After a few days searching the coastline, we decided to head almost as far south as we could and try and surf this point we had read about. When we arrived at the wave, we all ran for the ocean as fast as we could in complete disbelief. It was so next level pumping, just 3ft grinding down this beach, barreling non-stop the entire distance. We were taking a couple of photos when the military came running up the beach yelling at us.
We tried to explain we just wanted to surf but they wouldn’t have any of it, and asked us to leave. We went to the police station and government buildings in town trying to get permission but no one would let us. We went back and the swell had gotten bigger and it was so stupidly perfect, we decided just to get ready and make a run for it. There was nothing they could do once we were in the water except wait for us to get out.
They came from both sides running, yelling and screaming the whole way up the beach. I’d had to deal with this before in Ecuador, crawling on hands and knees through bushes in a military base to get to a wave. It ended up in me being arrested and escorted to a truck by large men with AK47s, so I felt like this couldn’t really end up any worse.
We all hit the water and paddled as fast as we could to get out the back. The wave broke so close to the shore we could hear everything they were yelling, not that we understood what they were saying. We decided to pretend we didn’t notice them—dont look, just surf. After a few hours and countless tubes shared between all of us, they had dispersed back to their huts, so we decided to all get out at the same time and run back across the beach hoping they wouldn’t pursue.
Six man spray circles.
We all got super sick. It took about two days of doing nothing. Just six men on top of a cliff in the middle of a desert, in a massive circle all watching one another doing unspeakable things. It was so beyond disgusting but we didn’t really have anywhere else to go. There was no mountains or hills, so no matter how far away we went we could all see one another. We had to accept our fate, picked our corners and then tried to laugh off how disgusting it all was.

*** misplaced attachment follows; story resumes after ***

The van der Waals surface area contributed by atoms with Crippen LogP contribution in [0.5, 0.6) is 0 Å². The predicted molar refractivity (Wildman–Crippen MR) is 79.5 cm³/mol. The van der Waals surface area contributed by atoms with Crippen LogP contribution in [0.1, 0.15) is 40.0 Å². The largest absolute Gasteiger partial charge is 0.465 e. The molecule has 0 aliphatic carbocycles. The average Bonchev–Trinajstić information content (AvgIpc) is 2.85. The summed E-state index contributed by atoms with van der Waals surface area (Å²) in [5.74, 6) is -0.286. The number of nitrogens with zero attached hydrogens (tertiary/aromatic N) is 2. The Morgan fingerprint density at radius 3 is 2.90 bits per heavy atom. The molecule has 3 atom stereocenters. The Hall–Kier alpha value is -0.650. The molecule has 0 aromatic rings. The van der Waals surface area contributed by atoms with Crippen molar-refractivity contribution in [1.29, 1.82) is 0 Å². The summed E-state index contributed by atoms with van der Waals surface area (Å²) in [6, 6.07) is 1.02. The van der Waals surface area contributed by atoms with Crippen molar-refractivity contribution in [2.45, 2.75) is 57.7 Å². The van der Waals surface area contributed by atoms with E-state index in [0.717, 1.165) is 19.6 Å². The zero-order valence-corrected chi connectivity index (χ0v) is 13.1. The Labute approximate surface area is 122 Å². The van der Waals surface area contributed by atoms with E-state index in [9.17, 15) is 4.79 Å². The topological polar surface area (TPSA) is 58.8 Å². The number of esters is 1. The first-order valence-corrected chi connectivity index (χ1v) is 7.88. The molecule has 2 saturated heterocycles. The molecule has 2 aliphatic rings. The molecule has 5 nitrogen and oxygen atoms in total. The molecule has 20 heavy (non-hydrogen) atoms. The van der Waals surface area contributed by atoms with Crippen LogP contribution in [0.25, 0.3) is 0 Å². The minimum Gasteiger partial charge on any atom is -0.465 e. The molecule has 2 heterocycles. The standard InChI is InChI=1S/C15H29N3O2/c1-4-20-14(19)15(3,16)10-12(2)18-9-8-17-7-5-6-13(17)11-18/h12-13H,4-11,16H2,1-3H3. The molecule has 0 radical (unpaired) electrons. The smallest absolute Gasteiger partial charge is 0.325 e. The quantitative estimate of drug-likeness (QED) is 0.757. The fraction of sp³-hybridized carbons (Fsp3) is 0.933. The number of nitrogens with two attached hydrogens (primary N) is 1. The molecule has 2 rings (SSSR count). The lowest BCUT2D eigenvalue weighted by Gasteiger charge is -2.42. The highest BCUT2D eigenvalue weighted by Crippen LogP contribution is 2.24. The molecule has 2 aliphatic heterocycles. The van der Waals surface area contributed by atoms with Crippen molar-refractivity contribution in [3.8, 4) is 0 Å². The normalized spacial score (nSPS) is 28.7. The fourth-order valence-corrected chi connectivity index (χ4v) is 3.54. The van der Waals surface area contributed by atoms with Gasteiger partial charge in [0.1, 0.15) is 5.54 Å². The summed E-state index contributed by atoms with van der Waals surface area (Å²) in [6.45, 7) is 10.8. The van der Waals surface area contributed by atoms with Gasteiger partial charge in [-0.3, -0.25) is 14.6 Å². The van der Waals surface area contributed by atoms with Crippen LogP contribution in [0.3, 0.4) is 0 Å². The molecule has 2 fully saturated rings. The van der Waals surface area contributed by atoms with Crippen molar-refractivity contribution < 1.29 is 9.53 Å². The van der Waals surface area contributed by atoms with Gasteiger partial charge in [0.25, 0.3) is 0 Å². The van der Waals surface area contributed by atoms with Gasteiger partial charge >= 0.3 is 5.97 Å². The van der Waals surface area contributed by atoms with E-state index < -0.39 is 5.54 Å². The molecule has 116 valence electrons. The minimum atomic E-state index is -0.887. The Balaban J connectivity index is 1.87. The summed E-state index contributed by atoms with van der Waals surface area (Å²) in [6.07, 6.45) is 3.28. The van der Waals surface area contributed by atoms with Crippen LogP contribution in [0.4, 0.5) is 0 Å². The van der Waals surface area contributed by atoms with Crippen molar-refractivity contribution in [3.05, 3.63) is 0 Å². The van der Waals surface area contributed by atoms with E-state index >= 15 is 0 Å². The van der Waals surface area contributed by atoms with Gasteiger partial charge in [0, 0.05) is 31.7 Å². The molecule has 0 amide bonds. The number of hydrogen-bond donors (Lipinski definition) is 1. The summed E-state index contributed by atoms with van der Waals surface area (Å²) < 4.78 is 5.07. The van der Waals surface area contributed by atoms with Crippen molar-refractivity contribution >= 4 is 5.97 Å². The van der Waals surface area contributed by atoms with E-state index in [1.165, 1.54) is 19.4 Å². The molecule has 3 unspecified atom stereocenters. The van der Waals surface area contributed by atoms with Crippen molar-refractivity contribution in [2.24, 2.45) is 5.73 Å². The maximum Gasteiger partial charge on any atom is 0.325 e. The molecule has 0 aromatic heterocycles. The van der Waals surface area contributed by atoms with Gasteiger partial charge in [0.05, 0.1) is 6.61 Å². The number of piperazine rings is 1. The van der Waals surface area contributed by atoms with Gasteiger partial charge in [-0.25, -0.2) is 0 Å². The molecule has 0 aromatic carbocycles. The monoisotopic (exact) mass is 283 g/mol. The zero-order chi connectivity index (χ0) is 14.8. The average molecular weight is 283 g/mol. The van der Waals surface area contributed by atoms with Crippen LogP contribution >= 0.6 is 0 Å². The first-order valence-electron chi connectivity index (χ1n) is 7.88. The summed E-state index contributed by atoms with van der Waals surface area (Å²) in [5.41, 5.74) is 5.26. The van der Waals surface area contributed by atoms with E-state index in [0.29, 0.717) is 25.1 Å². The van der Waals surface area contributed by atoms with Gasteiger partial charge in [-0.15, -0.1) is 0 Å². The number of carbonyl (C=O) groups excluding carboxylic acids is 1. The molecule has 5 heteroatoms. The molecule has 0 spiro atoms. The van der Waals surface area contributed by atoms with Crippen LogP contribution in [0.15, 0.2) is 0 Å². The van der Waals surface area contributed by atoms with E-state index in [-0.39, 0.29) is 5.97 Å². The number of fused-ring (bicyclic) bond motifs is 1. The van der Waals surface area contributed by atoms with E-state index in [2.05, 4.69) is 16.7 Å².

Almost killing a police officer and running.
We started driving north trying to make it to a spot we surfed on the way down. We were just driving along listening to music, then there was the smallest pinprick of light, followed by a man leaping out of the way trying to save his own life. Turns out it was another one of the seemingly deserted checkpoints we’d come across in our travels, except this one was manned. The guy came at us with no warning, he just stood in the middle of the road with an old Nokia phone using the screen to try and pull us over. He didn’t even have a torch.
My friend Kain started to slow down, but I yelled at him to drive and don’t stop. We got a kilometre or two away, turned hard right off the road into the desert and killed the lights. We drove as far as we possibly could off the road, looking for signs of anyone following the whole time, then decided to sleep where we were. Luckily for us, the guy had no car and couldn’t pursue us, so he just had to watch us disappear into the darkness of the night.
Every day was something new and outrageous. Coupled with some pretty amazing waves, non-stop camping and adventure, Western Sahara was one of the more memorable surf trips I have ever been on and luckily everyone managed to make it out.